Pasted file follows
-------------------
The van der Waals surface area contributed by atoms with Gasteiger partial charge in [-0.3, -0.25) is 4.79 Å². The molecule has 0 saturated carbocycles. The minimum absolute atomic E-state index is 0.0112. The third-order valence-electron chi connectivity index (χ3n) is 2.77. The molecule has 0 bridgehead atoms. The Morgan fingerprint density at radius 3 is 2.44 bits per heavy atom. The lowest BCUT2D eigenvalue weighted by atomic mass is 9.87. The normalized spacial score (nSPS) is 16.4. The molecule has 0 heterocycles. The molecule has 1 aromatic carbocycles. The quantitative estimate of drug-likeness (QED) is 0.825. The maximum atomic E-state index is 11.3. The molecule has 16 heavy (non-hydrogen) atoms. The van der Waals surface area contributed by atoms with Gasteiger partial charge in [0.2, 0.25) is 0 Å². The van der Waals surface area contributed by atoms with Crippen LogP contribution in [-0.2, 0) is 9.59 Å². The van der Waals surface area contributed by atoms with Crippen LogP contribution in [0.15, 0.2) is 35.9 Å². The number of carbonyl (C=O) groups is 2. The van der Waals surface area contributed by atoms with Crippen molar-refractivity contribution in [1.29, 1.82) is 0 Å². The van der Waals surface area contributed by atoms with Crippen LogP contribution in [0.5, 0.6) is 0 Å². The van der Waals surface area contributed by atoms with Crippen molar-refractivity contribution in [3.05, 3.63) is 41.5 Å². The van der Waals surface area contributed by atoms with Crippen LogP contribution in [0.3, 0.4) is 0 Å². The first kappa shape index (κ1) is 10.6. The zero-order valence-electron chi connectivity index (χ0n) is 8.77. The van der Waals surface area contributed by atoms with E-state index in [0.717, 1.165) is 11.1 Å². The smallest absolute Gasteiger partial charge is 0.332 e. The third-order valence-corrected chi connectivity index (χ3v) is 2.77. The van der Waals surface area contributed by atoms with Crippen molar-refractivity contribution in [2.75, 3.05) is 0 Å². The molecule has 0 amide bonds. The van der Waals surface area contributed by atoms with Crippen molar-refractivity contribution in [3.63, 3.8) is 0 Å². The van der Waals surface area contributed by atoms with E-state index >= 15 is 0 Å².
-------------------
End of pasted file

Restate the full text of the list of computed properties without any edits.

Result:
The van der Waals surface area contributed by atoms with Gasteiger partial charge in [-0.3, -0.25) is 4.79 Å². The molecule has 0 saturated carbocycles. The minimum absolute atomic E-state index is 0.0112. The third-order valence-electron chi connectivity index (χ3n) is 2.77. The molecule has 0 bridgehead atoms. The Morgan fingerprint density at radius 3 is 2.44 bits per heavy atom. The lowest BCUT2D eigenvalue weighted by atomic mass is 9.87. The normalized spacial score (nSPS) is 16.4. The molecule has 0 heterocycles. The molecule has 1 aromatic carbocycles. The quantitative estimate of drug-likeness (QED) is 0.825. The maximum atomic E-state index is 11.3. The molecule has 16 heavy (non-hydrogen) atoms. The van der Waals surface area contributed by atoms with Gasteiger partial charge in [0.2, 0.25) is 0 Å². The van der Waals surface area contributed by atoms with Crippen LogP contribution in [-0.2, 0) is 9.59 Å². The van der Waals surface area contributed by atoms with Crippen LogP contribution in [0.15, 0.2) is 35.9 Å². The number of carbonyl (C=O) groups is 2. The van der Waals surface area contributed by atoms with Crippen molar-refractivity contribution in [1.29, 1.82) is 0 Å². The van der Waals surface area contributed by atoms with Crippen LogP contribution in [0.5, 0.6) is 0 Å². The van der Waals surface area contributed by atoms with Crippen molar-refractivity contribution in [3.05, 3.63) is 41.5 Å². The van der Waals surface area contributed by atoms with Crippen LogP contribution in [0.3, 0.4) is 0 Å². The first kappa shape index (κ1) is 10.6. The zero-order valence-electron chi connectivity index (χ0n) is 8.77. The van der Waals surface area contributed by atoms with E-state index in [0.717, 1.165) is 11.1 Å². The smallest absolute Gasteiger partial charge is 0.332 e. The third-order valence-corrected chi connectivity index (χ3v) is 2.77. The van der Waals surface area contributed by atoms with Crippen molar-refractivity contribution in [2.75, 3.05) is 0 Å². The molecule has 0 amide bonds. The van der Waals surface area contributed by atoms with Crippen molar-refractivity contribution in [3.63, 3.8) is 0 Å². The van der Waals surface area contributed by atoms with E-state index >= 15 is 0 Å².